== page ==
Danish Prime Minister Lars Løkke Rasmussen has warned that his country may be seeing a rise of Muslim “parallel societies” and no-go zones and has promised to take steps against them.
The Danish prime minister said that the problem has become so prevalent in Denmark that he is considering state intervention in some areas. The move is unusual for Denmark which rarely ever sees the government interfere in the operation of schools or set specific rules for housing estates, Jyllands-Posten reports.
The move is doubly unusual for Europe, where the normal approach of establishment politicians is to deny the existence of no-go zones altogether. The comments by Løkke Rasmussen seem to suggest a radical break from his fellow Western European leaders in that regard.
“It’s a matter of being realistic about the situation,” Rasmussen said, “and there are areas where there is already a different set of rules. Where the gangs are in control and the police can not work. I can not sit and passively let it happen.”
“We have tried everything possible, but we just could not solve the problem,” Rasmussen said and called on the Danish parliament to “engage us in a different and more robust way”.
Rasmussen has called on three ministers in his cabinet to brainstorm ideas on how to better integrate Muslim pupils in schools or solve complex issues in housing estates to prevent the emergence of parallel societies. The ministers would then be given special authority to interfere in local areas once only under municipal authority.
The municipal governments admit that there is a need for some intervention but some are cautious about the idea. Aalborg mayor Thomas Kastrup-Larsen has reservations on the proposal saying: “A ministerial hero who drives in and believes he can do it all will not be successful. It can hurt local involvement and aggravate the problems.”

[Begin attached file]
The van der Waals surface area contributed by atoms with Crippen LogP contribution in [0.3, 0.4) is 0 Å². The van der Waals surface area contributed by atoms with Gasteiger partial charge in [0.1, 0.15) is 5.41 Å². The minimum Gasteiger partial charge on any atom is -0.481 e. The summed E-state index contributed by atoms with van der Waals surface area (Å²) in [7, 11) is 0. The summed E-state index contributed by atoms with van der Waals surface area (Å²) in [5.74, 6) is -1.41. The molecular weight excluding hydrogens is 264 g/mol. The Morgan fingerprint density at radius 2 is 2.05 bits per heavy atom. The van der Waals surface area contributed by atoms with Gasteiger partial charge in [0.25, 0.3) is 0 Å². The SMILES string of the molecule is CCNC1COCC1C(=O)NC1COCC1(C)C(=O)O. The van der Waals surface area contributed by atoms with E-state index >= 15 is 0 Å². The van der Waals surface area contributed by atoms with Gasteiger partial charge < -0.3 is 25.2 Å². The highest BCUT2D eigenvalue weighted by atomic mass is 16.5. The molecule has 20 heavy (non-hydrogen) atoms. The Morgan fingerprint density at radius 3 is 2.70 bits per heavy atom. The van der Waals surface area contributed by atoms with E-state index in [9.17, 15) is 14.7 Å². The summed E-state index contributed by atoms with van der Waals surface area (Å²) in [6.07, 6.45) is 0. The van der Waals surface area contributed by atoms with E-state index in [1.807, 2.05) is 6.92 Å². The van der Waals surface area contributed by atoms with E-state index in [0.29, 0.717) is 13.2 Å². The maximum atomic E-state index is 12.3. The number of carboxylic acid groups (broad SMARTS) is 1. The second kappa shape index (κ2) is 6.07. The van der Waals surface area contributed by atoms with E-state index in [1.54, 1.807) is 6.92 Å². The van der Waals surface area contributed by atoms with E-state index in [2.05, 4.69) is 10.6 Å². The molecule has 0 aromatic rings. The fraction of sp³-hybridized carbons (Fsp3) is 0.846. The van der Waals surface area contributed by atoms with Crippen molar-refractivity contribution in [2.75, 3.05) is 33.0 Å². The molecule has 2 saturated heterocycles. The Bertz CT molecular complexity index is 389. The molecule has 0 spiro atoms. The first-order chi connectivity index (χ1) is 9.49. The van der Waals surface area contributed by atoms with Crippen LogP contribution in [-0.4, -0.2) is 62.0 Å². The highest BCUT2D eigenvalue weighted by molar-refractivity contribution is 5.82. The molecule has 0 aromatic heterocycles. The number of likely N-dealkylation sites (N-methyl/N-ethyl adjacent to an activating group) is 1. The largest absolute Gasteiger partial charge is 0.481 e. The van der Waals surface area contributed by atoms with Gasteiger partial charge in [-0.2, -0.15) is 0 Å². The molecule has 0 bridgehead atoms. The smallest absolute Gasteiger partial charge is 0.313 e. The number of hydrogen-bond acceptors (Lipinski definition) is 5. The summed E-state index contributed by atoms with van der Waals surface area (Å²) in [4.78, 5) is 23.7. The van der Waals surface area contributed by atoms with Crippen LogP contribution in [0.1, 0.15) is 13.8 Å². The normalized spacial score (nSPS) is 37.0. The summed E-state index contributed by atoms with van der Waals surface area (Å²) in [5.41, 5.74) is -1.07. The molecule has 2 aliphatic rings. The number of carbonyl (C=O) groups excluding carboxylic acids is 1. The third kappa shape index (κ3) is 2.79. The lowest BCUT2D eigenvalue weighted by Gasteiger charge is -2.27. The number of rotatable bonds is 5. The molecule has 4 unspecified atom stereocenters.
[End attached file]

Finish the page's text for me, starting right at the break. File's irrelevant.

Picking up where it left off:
Martin Henriksen of the anti-mass migration Danish People’s Party (DF), who serves on the Immigration and Integration Policy committee, was in favour of the new move saying: “It would be nice if they solved the problems of parallel communities locally, but they can not figure it out.”
— Breitbart London (@BreitbartLondon) July 30, 2016
The DF is well-known in Denmark for the party’s anti-mass migration stance and last year one of its prominent members advocated for toppling the coalition government if it did not pass a ban on all Muslim migration.
The DF, along with the Conservative Party, has also been deeply concerned with the threat from the growing number of radical Islamists in neighbouring Sweden. Earlier this year, both parties considered backing legislation to greatly increase security on the Swedish border.
Martin Henriksen responded to hesitation from the Danish liberal coalition on the matter at the time saying: “We must have border controls at all Danish borders – including against Sweden.”
“And it only gets more relevant that there has recently been a terrorist attack in Stockholm, there is a large unrest in Sweden, and the Sapo [Swedish security service] has warned there are many hardcore Islamists,” he said.
— Breitbart London (@BreitbartLondon) March 12, 2016
Breitbart London has reported on Denmark’s struggles to integrate the many migrants who have arrived in the country in recent years over the course of the migrant crisis. In 2016, unemployment figures showed of all families who are totally dependent on state handouts, some 84 per cent are “non-Western origin” migrants.
In total, a third of all cash paid out in benefits every month goes to these non-Western migrants in Denmark — a surprisingly high figure as among Denmark’s working-age population non-Western migrants make up just eight per cent of residents. Employment is often considered to be an important step on the path to integration for migrant communities.
Some of the largely autonomous towns in Denmark have taken stricter steps towards helping youth on the path to integration. Breitbart London reported when a Danish town made pork meat mandatory for local school lunches, and national integration minister even went as far as taking out adverts in foreign newspapers telling potential migrants to Denmark what to expect upon arrival in the country.